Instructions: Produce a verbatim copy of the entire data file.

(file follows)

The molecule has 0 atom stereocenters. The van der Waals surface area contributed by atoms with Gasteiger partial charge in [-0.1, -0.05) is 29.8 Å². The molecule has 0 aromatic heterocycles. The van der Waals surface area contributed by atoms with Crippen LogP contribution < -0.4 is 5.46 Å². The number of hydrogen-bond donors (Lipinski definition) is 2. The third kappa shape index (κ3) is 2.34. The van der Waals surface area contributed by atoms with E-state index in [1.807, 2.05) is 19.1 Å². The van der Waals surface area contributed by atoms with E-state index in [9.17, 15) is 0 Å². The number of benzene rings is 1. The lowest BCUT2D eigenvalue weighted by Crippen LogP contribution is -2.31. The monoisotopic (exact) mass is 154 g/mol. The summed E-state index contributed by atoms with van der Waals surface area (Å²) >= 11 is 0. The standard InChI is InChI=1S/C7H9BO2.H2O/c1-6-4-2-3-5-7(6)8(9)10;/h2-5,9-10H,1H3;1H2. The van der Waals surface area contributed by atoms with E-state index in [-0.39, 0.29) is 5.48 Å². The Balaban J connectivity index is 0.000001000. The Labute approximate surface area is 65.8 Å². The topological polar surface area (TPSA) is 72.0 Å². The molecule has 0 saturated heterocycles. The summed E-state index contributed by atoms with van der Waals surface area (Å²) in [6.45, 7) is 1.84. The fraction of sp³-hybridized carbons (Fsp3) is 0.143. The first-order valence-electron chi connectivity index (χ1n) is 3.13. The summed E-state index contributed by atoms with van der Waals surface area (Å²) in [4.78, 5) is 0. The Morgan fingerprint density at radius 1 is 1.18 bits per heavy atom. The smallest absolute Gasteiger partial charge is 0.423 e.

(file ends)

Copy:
The molecule has 0 atom stereocenters. The van der Waals surface area contributed by atoms with Gasteiger partial charge in [-0.1, -0.05) is 29.8 Å². The molecule has 0 aromatic heterocycles. The van der Waals surface area contributed by atoms with Crippen LogP contribution < -0.4 is 5.46 Å². The number of hydrogen-bond donors (Lipinski definition) is 2. The third kappa shape index (κ3) is 2.34. The van der Waals surface area contributed by atoms with E-state index in [1.807, 2.05) is 19.1 Å². The van der Waals surface area contributed by atoms with E-state index in [9.17, 15) is 0 Å². The number of benzene rings is 1. The lowest BCUT2D eigenvalue weighted by Crippen LogP contribution is -2.31. The monoisotopic (exact) mass is 154 g/mol. The summed E-state index contributed by atoms with van der Waals surface area (Å²) >= 11 is 0. The standard InChI is InChI=1S/C7H9BO2.H2O/c1-6-4-2-3-5-7(6)8(9)10;/h2-5,9-10H,1H3;1H2. The van der Waals surface area contributed by atoms with E-state index in [-0.39, 0.29) is 5.48 Å². The Balaban J connectivity index is 0.000001000. The Labute approximate surface area is 65.8 Å². The topological polar surface area (TPSA) is 72.0 Å². The molecule has 0 saturated heterocycles. The summed E-state index contributed by atoms with van der Waals surface area (Å²) in [6.45, 7) is 1.84. The fraction of sp³-hybridized carbons (Fsp3) is 0.143. The first-order valence-electron chi connectivity index (χ1n) is 3.13. The summed E-state index contributed by atoms with van der Waals surface area (Å²) in [4.78, 5) is 0. The Morgan fingerprint density at radius 1 is 1.18 bits per heavy atom. The smallest absolute Gasteiger partial charge is 0.423 e.